21 Slices of Rumi Wisdom for Your Journey of Self-Love

Timeless poetry from the 13th-century Sufi mystic and poet

Martin O'Toole
3 min readApr 7, 2021
Rumi (“Mevlana”) illustration licensed via DepositPhotos.com.

Last month I made a pilgrimage to Konya, in the central Anatolia region of Turkey. The city is renowned for its culturally diverse history, but I was drawn there for one particular reason. Konya is the resting place of a writer very close to my heart; Mevlana, better known as Jalāl ad-Dīn Mohammad Rūmī (جلال‌الدین محمد رومی).

As many of you will know, Rumi (“Glory of the Faith” in Arabic) was a Persian poet and Islamic scholar. Perhaps a lesser-known fact is that Rumi was known as a “drunken Sufi” thanks to his celebrated interest in music, dancing, and poetry. In fact, his spinning style of celebratory dance inspired the Mevlevi Order, or ‘Whirling Dervishes’, formed in Konya after his death, in 1273. The dance is believed to create an ecstatic trance, opening a mystical portal between worlds.

Shine like the whole universe is yours.

— Rumi

Rumi’s words are a continually cherished source of inspiration to me as I enjoy my journey of self-love and deepen my practice of awareness of Self. To find such resonance with another’s wisdom has always been an unequivocal comfort and a wonderful reminder that I am not alone; that my questions, feelings, and my experiences in life are not unique. His musings know no border, transcending religions, cultures, languages, and of course, time. Rumi’s words remind me of my undeniable connection to you.

We are all at different points and on different paths up or down the mountain. However, one shared truth is that we are all on our way home, and in this truth, Rumi’s words unite us all.

With this in mind, here are just a few of those words that have helped me on my journey towards self-love. I sincerely hope they might resonate with you.

  1. I want to sing like the birds sing, not worrying about who hears or what they think.
  2. There is a voice that doesn’t use words. Listen.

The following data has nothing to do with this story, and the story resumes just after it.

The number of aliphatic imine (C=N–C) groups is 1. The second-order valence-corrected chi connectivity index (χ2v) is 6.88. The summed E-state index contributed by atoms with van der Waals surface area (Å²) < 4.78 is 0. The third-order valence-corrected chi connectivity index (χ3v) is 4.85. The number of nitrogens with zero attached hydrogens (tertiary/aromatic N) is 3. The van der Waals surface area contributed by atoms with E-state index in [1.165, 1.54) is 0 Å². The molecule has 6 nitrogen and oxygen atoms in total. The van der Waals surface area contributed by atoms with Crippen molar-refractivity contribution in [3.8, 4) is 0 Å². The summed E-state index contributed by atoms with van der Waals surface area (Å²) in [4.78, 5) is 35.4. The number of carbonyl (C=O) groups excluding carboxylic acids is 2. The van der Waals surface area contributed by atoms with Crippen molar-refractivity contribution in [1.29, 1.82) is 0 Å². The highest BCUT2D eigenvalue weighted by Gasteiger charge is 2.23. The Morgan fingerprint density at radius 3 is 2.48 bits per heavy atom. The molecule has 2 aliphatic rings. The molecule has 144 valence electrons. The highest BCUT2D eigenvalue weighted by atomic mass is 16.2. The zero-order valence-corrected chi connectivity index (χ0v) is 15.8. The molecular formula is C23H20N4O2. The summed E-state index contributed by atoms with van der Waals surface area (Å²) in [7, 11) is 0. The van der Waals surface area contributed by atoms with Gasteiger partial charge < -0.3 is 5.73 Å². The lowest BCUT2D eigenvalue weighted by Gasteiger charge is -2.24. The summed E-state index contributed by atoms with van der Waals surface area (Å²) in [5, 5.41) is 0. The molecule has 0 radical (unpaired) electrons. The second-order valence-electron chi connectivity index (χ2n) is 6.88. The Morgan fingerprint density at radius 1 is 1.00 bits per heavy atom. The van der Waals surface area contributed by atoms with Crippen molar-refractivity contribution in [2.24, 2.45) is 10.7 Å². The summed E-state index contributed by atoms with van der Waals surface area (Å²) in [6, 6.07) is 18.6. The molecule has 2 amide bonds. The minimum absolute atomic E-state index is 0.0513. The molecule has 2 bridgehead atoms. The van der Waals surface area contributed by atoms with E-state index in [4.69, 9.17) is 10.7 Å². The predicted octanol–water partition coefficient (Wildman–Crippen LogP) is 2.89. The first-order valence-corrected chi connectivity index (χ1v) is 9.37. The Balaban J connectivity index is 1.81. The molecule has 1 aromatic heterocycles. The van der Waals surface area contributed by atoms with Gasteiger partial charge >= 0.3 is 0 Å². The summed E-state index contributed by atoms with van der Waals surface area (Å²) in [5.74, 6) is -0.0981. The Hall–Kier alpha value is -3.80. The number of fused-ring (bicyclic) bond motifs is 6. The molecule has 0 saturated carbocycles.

3. Tear off the mask. Your face is glorious.
  4. You have to keep breaking your heart until it opens.
  5. Don’t be satisfied with stories, how things have gone with others. Unfold your own myth.
  6. These pains you feel are messengers. Listen to them.
  7. There is a basket of fresh bread on your head, yet you go door to door asking for crusts.
  8. Maybe you are searching among branches for what only appears in the roots.
  9. Lose yourself completely. Return to the root of the root of your own soul.
  10. The wound is the place where the light enters you.
  11. The cure for the pain is in the pain.
  12. Be empty of worrying. Think of who created thought! Why do you stay in prison when the door is so wide open?
  13. Through love, all pain will turn to medicine.
  14. Before you speak, let your words pass through three gates: Is it true? Is it necessary? Is it kind?
  15. Be melting snow. Wash yourself of yourself.
  16. Don’t you know yet? It is your light that lights the world.
  17. Let yourself be silently drawn to the strange pull of what you really love. It will not lead you astray.
  18. Your heart knows the way. Run in that direction.
  19. There comes a time when nothing is meaningful except surrendering to love.
  20. Gratitude is the wine for the soul. Go on, get drunk.
  21. This is a subtle truth. Whatever you love, you are.

Few philosophers have written such volumes of thought-provoking and heartwarming poetry about the battle between consciousness and ego. Nor can you find another who has articulated humanity’s struggle to learn to love in this realm of duality with such style and beauty.

Watch me reading a chapter of my book, How To Die Happy: curated wisdom, stories, and practical utilities, for the art of living.



Martin O'Toole

Psychedelic integration coach and counsellor, How To Die Happy author, podcaster, and mental health advocate writing about healing and the Anatomy of Happy.